By Ricardo Baca, Grasslands
Thinking back to October 2016, the world knew California voters would say yes to recreational cannabis, a.k.a. Proposition 64, because nearly every single legitimate poll pointed to the measure passing.
While there were eight other legalization measures on state ballots that November, California’s was the biggest of the lot — because of the state’s rich history with marijuana, because of the state’s status as America’s first medical cannabis market, because the state is the most populous in the U.S. and home to one of the largest economies (cannabis or non-cannabis) in the world.
And so I planned three trips to California in the two months leading up to the vote. I wanted to understand the proponents and the opposition, from the 420-friendly Emerald Triangle in the north to the 420-forgotten San Diego in the south. And the most surprising take-away from those three trips: Holy cow, most of these nice folks have no idea what is about to hit them.
I couldn’t help but feel like a prude as I spoke with so many of these business owners. Here I was, coming from the oldest regulated cannabis market in the world: Colorado. And here they were, in the true Wild West, in a land where a vastly unregulated medical marijuana economy allowed growers and their partners to easily (and illegally) ship their massive harvests to prohibitionist states where the paydays dwarfed anything local dispensaries would pay.
Even now as California regulators are writing regulations for the state’s medical and retail markets, it’s still illegal to traffic cannabis across state lines. Yet when I spoke to some of these growers, they talked about adhering to the new laws and regulations — while still admitting that a majority of their harvest would still land in Texas and Michigan. When I asked Lincoln Fish, CEO of OutCo Labs and the man behind one of San Diego County’s licensed dispensaries, about some of his colleagues’ unpreparedness, he understood exactly what I’d been seeing.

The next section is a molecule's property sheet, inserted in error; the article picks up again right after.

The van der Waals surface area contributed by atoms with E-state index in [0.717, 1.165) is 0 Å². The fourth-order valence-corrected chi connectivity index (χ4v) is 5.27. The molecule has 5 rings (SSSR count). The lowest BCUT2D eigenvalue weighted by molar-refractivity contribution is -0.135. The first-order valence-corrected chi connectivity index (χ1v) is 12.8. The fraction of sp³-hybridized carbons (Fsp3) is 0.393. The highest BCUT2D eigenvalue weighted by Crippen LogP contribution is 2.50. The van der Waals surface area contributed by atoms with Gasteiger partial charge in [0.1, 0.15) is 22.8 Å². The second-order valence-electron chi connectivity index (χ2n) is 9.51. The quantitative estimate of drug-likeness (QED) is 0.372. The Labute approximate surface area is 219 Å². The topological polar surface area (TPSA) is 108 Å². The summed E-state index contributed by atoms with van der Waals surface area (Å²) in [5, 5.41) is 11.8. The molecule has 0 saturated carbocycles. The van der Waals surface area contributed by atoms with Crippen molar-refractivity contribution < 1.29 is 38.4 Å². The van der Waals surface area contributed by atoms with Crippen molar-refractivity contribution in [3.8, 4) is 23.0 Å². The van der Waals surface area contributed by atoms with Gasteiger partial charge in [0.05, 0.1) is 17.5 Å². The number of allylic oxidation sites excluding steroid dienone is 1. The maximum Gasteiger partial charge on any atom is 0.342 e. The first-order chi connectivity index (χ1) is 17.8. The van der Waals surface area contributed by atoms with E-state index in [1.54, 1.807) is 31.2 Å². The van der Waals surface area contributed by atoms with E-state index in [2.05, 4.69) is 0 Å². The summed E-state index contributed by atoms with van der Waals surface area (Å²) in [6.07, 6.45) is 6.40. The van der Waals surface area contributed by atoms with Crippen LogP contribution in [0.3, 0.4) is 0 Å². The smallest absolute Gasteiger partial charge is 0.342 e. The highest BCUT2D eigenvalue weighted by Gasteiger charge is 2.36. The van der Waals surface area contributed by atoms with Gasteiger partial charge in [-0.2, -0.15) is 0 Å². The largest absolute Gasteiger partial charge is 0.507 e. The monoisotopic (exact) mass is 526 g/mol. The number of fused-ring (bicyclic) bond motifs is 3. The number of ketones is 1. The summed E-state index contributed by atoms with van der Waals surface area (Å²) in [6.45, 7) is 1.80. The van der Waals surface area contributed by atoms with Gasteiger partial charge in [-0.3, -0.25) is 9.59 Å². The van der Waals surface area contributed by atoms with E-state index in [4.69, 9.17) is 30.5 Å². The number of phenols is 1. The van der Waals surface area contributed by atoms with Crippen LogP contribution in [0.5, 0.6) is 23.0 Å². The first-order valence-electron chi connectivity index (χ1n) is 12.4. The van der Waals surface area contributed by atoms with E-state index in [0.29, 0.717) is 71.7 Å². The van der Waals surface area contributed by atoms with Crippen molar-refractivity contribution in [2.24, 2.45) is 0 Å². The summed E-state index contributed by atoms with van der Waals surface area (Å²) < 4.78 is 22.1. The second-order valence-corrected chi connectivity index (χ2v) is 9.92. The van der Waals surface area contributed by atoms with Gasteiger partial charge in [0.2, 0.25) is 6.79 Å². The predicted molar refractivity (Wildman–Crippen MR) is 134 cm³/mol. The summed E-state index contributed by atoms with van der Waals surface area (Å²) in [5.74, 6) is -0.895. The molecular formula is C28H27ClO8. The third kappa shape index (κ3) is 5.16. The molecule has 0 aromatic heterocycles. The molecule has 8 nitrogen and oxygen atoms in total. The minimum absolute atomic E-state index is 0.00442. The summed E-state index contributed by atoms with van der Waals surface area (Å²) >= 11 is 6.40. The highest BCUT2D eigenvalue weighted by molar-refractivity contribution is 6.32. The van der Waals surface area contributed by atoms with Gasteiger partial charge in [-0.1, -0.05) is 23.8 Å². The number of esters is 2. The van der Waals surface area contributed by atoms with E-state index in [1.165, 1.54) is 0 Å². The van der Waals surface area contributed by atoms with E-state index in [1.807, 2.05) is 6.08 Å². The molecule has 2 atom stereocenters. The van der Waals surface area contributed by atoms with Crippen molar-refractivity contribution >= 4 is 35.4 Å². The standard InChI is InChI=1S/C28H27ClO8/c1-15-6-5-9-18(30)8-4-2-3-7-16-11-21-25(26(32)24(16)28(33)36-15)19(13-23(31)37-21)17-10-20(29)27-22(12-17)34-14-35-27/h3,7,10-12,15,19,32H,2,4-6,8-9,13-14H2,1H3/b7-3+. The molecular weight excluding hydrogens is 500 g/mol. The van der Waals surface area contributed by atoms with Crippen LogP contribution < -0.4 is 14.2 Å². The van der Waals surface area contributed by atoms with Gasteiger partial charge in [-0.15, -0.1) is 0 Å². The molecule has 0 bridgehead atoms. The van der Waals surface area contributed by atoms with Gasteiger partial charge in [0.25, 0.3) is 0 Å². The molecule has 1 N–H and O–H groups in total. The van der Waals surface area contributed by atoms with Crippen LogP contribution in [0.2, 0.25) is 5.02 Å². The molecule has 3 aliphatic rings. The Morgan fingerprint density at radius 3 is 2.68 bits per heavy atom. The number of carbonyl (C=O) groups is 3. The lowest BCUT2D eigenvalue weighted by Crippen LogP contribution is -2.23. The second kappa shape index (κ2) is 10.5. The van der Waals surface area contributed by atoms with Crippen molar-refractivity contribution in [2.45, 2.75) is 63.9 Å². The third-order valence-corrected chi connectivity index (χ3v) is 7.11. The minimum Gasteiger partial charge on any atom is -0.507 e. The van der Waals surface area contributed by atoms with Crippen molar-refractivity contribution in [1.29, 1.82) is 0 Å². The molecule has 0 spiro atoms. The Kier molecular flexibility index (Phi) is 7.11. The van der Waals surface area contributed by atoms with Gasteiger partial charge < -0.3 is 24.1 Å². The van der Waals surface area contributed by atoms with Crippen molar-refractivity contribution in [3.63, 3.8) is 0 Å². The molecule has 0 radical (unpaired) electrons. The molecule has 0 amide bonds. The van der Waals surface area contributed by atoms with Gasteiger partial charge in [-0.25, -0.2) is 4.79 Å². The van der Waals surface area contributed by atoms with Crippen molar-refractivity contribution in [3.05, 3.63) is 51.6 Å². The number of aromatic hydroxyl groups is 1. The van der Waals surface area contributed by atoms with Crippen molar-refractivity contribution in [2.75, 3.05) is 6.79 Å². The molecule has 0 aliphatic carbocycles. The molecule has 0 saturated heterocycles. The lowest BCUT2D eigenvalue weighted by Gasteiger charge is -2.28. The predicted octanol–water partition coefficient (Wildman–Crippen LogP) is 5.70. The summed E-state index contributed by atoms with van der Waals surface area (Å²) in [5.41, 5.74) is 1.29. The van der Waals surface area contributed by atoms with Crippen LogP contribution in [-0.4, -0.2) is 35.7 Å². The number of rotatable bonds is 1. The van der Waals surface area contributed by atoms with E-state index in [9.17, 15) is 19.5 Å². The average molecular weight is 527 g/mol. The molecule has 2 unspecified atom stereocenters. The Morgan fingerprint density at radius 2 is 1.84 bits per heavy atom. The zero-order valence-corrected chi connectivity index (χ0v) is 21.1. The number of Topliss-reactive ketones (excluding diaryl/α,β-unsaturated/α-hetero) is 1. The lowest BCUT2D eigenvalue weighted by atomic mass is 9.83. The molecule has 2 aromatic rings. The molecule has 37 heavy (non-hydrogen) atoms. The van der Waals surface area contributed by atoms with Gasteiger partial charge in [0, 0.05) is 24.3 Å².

“They are just terrified that their black market/gray market businesses are going to suffer,” Fish said. “They’re either terrified that it’s going away because they’ve made a lot of money not doing things by the rules for a long time, or they’re worried about the government coming in and getting involved.
“I know lots of players who don’t pay their taxes and so forth. And they’ve made a lot of money and done very well for themselves and they’re used to it and it hasn’t been that much trouble for them with law enforcement and so forth.
“But rules change everything.”
Rules and regulations do change everything, but that’s not to say all California businesses are doomed to fail. For the farms and shops and producers and artisans who see what’s coming and are prepared to adhere to the new world order of legal cannabis, there is a massive marketplace to serve — nearly 40 million California residents. It’s a substantial jump from unregulated mania to hyper-regulated adherence, but it’s also the cost of doing business in a post-Prop 64 world.
If your business is contemplating that leap into the professional marketplace and wants to talk it out with somebody who has been there, reach out. We can talk about the regulations you should be expecting, the commercialization that awaits the California market and a whole lot more.
Read my full report from California at The Cannabist — and check out As California Goes, producer Vince Chandler’s short film (written and produced by yours truly), while you’re there.